A startup company is offering technology to use carbon-reinforced engineering polymers in 3D printing.
Arevo Labs of Saratoga, Calif., says it has developed process and materials expertise to use carbon fiber and carbon nanotubes in commercially available filament fusion 3D printers. The development also includes algorithms to make 3D objects with predictable mechanical properties.
Arevo says it has worked on composites based on several Solvay engineering polymers such as KetaSpire polyetheretherketone, AvaSpire polyaryletherketone, Radel polyphenylene sulfide and PrimoSpire self-reinforced polyphenylene. The new company says it has overcome technical challenges posed by advanced, reinforced polymers in 3D printing by optimizing polymer formulations and by using innovative extrusion techniques. Its patent-pending technology combines the benefits of printing complex geometries with reinforced materials that resist high temperatures and chemicals. Advanced algorithms allow production of light, strong parts.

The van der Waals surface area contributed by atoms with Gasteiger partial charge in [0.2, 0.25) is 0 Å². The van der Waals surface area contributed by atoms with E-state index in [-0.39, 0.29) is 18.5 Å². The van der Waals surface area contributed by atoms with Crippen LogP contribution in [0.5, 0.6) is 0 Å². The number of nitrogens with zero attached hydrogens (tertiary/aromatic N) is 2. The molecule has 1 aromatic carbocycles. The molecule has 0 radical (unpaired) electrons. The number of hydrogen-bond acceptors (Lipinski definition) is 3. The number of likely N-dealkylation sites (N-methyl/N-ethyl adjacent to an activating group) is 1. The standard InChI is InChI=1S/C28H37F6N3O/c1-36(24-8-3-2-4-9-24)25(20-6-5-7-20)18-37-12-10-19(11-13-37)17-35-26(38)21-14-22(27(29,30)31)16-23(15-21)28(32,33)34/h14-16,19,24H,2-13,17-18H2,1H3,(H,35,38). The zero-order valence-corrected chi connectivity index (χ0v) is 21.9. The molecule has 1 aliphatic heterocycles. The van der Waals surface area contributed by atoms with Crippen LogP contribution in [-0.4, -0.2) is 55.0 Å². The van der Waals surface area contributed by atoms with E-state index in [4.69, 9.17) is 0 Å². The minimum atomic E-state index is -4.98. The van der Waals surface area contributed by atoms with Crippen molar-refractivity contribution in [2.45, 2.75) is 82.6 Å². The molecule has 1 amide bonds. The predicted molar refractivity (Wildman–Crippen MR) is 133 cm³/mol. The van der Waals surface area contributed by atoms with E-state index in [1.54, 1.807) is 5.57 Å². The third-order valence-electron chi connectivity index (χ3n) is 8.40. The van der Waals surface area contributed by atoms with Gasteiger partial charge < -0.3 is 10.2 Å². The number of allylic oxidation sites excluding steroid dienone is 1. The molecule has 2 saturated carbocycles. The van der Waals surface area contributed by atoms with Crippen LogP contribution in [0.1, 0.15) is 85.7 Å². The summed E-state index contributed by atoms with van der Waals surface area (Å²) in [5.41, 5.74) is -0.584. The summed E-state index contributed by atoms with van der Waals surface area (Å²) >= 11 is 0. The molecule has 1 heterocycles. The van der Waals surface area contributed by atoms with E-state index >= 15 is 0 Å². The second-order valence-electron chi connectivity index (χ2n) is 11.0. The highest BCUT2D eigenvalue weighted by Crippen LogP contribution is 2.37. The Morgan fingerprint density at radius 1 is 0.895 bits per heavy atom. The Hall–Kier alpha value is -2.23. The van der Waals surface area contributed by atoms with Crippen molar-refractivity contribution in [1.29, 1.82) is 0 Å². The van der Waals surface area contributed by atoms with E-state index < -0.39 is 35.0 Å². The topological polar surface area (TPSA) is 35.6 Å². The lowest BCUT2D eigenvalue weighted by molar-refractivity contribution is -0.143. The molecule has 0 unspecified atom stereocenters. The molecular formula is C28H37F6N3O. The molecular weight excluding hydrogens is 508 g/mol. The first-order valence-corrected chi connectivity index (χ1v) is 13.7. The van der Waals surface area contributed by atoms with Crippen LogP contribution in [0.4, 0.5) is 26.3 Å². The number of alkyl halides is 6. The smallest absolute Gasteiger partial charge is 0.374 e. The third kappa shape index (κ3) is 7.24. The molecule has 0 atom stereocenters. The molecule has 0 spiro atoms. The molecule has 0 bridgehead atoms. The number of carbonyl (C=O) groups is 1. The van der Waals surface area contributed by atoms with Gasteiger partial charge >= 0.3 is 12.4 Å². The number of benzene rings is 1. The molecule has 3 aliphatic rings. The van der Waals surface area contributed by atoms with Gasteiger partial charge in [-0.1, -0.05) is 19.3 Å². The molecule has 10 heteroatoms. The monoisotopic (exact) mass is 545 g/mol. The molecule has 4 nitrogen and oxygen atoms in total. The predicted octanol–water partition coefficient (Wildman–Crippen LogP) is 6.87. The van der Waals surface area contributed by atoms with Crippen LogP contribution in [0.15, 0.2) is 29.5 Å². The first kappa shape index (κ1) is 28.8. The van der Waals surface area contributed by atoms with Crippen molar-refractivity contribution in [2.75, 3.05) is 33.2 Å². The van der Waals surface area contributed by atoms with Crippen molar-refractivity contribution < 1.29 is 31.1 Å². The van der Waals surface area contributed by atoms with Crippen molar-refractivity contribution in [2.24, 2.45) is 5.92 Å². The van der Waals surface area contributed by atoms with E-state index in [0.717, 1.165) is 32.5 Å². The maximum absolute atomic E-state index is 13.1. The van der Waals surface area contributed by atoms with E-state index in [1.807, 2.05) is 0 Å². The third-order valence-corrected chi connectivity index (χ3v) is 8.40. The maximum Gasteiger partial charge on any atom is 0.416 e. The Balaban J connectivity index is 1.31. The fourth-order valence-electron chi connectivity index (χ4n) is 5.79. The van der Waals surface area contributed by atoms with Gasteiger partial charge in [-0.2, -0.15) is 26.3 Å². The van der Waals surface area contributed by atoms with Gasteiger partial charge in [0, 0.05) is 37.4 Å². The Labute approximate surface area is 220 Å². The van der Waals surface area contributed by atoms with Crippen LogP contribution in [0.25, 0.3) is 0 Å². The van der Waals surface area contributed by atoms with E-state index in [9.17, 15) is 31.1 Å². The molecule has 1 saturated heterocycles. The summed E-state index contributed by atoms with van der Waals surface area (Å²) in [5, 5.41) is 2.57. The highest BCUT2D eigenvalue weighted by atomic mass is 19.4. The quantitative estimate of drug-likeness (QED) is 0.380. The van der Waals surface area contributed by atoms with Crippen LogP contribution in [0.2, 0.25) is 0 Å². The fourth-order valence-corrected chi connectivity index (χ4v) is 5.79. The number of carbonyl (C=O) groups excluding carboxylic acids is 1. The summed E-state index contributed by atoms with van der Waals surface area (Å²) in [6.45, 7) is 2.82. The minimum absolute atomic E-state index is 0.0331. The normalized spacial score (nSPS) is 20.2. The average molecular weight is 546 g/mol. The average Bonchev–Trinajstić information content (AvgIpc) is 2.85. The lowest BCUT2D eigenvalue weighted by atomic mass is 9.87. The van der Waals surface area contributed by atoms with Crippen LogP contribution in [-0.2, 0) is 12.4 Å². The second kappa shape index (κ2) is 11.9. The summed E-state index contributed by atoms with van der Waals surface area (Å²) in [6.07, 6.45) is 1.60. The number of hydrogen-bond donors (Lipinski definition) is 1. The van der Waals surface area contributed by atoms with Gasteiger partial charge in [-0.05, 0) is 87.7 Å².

“OEMs in the aerospace and defense industries, in particular, can now use lighter and stronger production parts not possible to manufacture using conventional methods until now,” states Arevo founder Hemant Bheda.
Arevo's technology can provide a new level of performance, adds Solvay Specialty Polymers director of strategy and marketing Jens Hoeltje.